Not only can they handle it, but they understand it. As I said before, it's not my own children I'm worried about, it's that the state is lying, and the culture is deluded. That affects us all in the end. It's very sad. I miss the days when critical thinking and philosophy and truth was the aim of education. I am sorrowful that we base what is "true" on our "feelings" now. It's a recipe for disaster. Watch and wait. We are already sliding downhill so fast. Now, for Catholics, we hold onto the Rock and we know the ending. But a lot of pain and suffering comes before the final chapter is written. As Christians, we should welcome it, but I'm a wimp. And even as we suffer (which Christ promised we would), we are still obligated to speak the truth, in season and out, even to our own deaths. It's deadly serious, as the war were are fighting is not really between gay and straight, left and right, Catholic or atheist, but between powers and principalities. It's a spiritual war, and we cannot concede even one soul to the devil.

  30. To my knowledge my priest has never told me or said anything in Church that is against his vows or the Church teachings about gay marriage or anything else.

    You aren't going to give on your position and I'm not going to give on mine.

    I do appreciate that you tried to help me understand where you are coming from and allowing me my say.

  31. Liza, you are confusing me very much. I am not sure why you mentioned your priest and what he said, if he agrees with Church teaching (which is consistent with what I've written in this post). I think you may have mentioned your priest in another thread, but that may have been someone else I'm thinking of.

    I never asked you to "give" on your position (although as a Catholic, you may not condone or promote sin). I asked you to stay on point and address the issues I've actually mentioned. I have stayed with you, and I have redirected you when you have misrepresented what I actually wrote. I wish you would not give up, but rather argue the direct points (and give your philosophy behind them), not for me (because of course I will not change my position), but for the lurkers who are reading. Make your points as best you can to refute what I am saying. Anyway, I know it can be tiring, but it's an exercise worth having, for the sake of truth-seeking. Isn't truth important?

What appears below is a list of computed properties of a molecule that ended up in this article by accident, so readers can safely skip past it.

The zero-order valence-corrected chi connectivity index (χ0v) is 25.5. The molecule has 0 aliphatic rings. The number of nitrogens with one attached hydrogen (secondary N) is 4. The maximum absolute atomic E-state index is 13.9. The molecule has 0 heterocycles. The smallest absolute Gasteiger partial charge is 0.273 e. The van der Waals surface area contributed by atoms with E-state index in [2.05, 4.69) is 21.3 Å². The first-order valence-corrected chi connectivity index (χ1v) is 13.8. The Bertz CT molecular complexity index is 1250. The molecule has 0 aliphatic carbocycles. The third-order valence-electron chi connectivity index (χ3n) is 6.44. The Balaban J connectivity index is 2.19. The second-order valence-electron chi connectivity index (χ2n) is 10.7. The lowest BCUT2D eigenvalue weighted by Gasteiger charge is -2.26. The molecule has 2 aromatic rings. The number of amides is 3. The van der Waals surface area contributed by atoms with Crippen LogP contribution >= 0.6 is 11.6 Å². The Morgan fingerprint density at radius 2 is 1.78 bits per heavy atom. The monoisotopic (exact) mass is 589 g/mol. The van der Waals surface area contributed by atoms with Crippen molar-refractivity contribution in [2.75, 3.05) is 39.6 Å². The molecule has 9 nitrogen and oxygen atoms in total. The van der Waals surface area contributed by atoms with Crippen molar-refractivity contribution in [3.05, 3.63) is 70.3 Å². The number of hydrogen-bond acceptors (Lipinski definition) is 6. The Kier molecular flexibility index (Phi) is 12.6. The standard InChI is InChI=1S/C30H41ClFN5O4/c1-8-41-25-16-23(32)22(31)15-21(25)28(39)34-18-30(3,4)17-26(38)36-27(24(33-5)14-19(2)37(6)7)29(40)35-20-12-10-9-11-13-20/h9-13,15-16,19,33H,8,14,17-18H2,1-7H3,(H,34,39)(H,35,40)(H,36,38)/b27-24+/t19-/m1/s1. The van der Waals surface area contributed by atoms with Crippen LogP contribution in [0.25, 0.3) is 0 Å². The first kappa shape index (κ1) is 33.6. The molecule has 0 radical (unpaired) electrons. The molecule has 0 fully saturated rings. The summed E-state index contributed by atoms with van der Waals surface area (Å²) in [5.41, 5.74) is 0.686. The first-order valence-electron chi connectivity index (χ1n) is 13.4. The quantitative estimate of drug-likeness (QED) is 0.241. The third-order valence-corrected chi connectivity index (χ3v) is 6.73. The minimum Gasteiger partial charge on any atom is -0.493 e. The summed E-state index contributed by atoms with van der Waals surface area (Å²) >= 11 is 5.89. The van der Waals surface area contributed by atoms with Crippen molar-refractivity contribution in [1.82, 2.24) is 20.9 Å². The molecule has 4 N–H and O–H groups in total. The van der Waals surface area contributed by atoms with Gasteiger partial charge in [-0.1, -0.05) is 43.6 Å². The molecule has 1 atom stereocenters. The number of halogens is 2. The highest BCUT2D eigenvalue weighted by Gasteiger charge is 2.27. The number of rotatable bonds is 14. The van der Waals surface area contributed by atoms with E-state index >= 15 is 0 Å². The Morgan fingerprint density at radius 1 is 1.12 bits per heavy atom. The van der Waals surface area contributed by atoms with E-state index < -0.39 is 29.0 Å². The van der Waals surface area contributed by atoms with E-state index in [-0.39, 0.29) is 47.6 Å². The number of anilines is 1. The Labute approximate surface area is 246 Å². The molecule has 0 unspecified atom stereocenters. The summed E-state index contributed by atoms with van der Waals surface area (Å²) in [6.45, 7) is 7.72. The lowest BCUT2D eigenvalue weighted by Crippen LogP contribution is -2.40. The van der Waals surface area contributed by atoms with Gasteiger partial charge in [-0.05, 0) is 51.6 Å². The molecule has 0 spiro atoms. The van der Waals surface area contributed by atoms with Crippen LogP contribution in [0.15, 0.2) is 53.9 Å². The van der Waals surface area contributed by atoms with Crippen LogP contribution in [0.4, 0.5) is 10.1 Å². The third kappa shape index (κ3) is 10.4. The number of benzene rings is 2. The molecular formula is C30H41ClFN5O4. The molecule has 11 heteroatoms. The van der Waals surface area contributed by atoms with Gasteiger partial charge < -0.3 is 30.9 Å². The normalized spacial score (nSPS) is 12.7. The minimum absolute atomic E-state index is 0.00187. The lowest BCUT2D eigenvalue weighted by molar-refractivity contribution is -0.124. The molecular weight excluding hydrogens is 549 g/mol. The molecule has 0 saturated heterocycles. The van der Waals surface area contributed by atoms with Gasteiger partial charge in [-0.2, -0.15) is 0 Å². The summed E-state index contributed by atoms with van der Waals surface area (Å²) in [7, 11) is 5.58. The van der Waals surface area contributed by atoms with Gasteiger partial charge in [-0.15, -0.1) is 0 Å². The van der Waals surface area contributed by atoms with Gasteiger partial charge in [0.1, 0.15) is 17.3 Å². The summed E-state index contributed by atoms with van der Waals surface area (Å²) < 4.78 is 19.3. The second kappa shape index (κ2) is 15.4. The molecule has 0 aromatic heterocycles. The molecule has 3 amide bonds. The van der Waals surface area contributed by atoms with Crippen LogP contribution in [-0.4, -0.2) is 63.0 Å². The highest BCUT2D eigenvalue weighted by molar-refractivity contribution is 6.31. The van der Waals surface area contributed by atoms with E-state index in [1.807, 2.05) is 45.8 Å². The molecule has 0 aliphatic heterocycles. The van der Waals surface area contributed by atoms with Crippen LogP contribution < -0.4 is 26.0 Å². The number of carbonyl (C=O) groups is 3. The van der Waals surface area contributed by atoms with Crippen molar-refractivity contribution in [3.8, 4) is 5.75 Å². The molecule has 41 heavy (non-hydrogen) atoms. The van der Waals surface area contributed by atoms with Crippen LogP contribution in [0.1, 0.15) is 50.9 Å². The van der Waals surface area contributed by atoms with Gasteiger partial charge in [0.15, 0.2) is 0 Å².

You are always welcome here to have your say. I just want you to hang with me and let's take our ideas to their logical conclusions. Thanks!

  32. Wow! This is really good. No vitriol, no name-calling, just quick answers to quick questions. If you can only find time for one of the videos (they are so short!) go to the second one. Very quick, very logical. Tell me what you think! I'm sort of in awe of this guy...

  33. Leila- Very good summary. I especially enjoyed your discussion on laws and the danger of just saying "Well....the State says so." Law is a man-made tool we use to construct our societies but allowing the law (or the state) to run amuck is never a good idea. The State should always have a REASON for the laws it makes and enforces and American citizens should always challenge those reasons to make sure they hold up.

    The government's job at the end of the day is to keep us all alive and happy enough we aren't killing each other or raiding each other's home for survival. The government isn't interested in helping us grow up and become the unique little snowflakes we are. The government doesn't really care if you are moral or good provided you don't cause too much trouble. Don't believe me- Why does Chicago elect known crooks? Because they keep the city running.

    So, of course, the State is going to say "give 'em what they want." They are the babysitter in the store giving into the tantrum of the child because the babysitter just wants the child to stop crying. It is the parents who love the child enough to reach through the annoying wailing to try to teach their child social behaviors and coping skills.

    We've covered several times on this blog that marriage does impact everyone. It impacts the children who are created or adopted into homes without a mother and a father. It impacts Churches who have to close their charities because the "State" decided to overturn a thousand years worth of culture and laws. It impacts business men and women who have to make decisions on how to run their business or risk lawsuits for the same belief they held 10 years ago without fear.

    This _is_ tyranny. But I hate to say it......we are so brainwashed, so lacking philosophical education and so docile we don't even see it anymore.


  34. Anyone else get mad when people say "Well, you are on the wrong side of history?" I really want to reply: Actually, history is the study of the written record of the past. Given that throughout almost all of human history marriage has been limited to a man and a women I am actually on the RIGHT side of history. I think what you mean to say is "Resistance is futile" but then you'd actually might see how absurd your position is. Better to go back to the iphone. I think there is a new Angry Birds app.